From there looked like an easy ride to the next campground, but the national cycle route we were on took us up a very rough dirt and gravel road through the woods for about 10 miles, following the west coast of Loch Lochy (the best named Loch in Scotland). It was beautiful but also pretty grueling riding on my recumbent bike, and even though we’d only done 30 miles I was wiped by the time we got to the canal at the tip of the loch. Fortunately Greg chatted up a woman who runs a little cafe there, and she offered to let us use the toilets and shower if we wanted to camp there! Of course we weren’t going to turn that down. We then discovered that one of the boats on the canal was actually a cute pub complete with couches and a very good dog.
The next day we hit the southern end of Loch Ness at Fort Augustus, and got innundated with goofy tourist stuff.
We had good weather up until about 10 miles from where we’d wanted to camp for the night, and then the wind picked up and it dumped cold rain on us for an hour. I was getting pretty discouraged, but then we got to the Claugie Inn, which is still in the process of being built up as a luxury hotel. Lucky for us, though, they’d just that day opened their bar and restaurant. We dried out and warmed up a bit over dinner and whiskey before setting up our tents just down the road.
We’re about to tour Eilean Donan castle! Getting pretty remote now and service is spotty, so may be a while before the next update!
After another set of short, but gruelingly steep, hills, we continued making out way up the coast to Gairloch. The beach here had such amazing turquoise water!
By the time we arrived at the caravan campsite the wind was starting to pick up, and the next morning had us riding into 20mph headwinds. Uphill. For mostly the whole day. I think this was one of the shortest touring days I’ve had yet – we only made it about 25 miles, but by the time we made it to our campground the wind had died down a bit and we had a nice night.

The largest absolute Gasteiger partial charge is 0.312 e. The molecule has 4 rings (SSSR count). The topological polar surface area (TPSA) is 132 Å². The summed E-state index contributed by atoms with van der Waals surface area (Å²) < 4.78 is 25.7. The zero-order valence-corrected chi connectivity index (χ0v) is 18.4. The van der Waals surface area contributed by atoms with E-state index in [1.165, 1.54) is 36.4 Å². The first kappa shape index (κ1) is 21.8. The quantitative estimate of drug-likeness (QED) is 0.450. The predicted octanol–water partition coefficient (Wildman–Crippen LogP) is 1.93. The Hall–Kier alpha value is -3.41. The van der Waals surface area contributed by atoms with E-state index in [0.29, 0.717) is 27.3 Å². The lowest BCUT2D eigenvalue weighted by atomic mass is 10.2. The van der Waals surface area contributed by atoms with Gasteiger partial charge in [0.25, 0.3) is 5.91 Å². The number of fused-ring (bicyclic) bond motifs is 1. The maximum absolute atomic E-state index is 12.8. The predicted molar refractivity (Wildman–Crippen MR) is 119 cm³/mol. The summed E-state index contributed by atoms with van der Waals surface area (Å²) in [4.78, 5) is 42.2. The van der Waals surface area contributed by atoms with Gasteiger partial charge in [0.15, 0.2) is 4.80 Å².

Cycling the North Coast has been pretty tough, but it’s also incredibly beautiful here; everywhere you look it’s been stunning, for days now.
We had an amazing tailwind and downhill ride the next day, and at the bottom of the hill we found a really cute cafe run by a sweet couple who had abandoned London life eighteen years ago for country living, and chatted with them for a while.
We then hit Ullapool, which felt like a bustling city after the last few days! We got a hotel and some Indian food, and got to see bored-looking teenagers doing a public performance of bagpipe music and ceildh dancing. The next day we decided to have a rest day since I was feeling pretty tired, and we rolled across town to a nice caravan site on the loch and set up camp. We then had a nice day of napping and lazing about in town, and Pierre got a sore arm from skipping rocks and petting the fluffy camp cat.
The next day I felt much better despite the tough climb out of Ullapool, and we sadly bid the dramatic mountain landscape farewell as the hills started to get lower and lower. We ended up wild camping in Rosehall aka Midgeville, and found a local pub that had takeaway cartons of cask ale!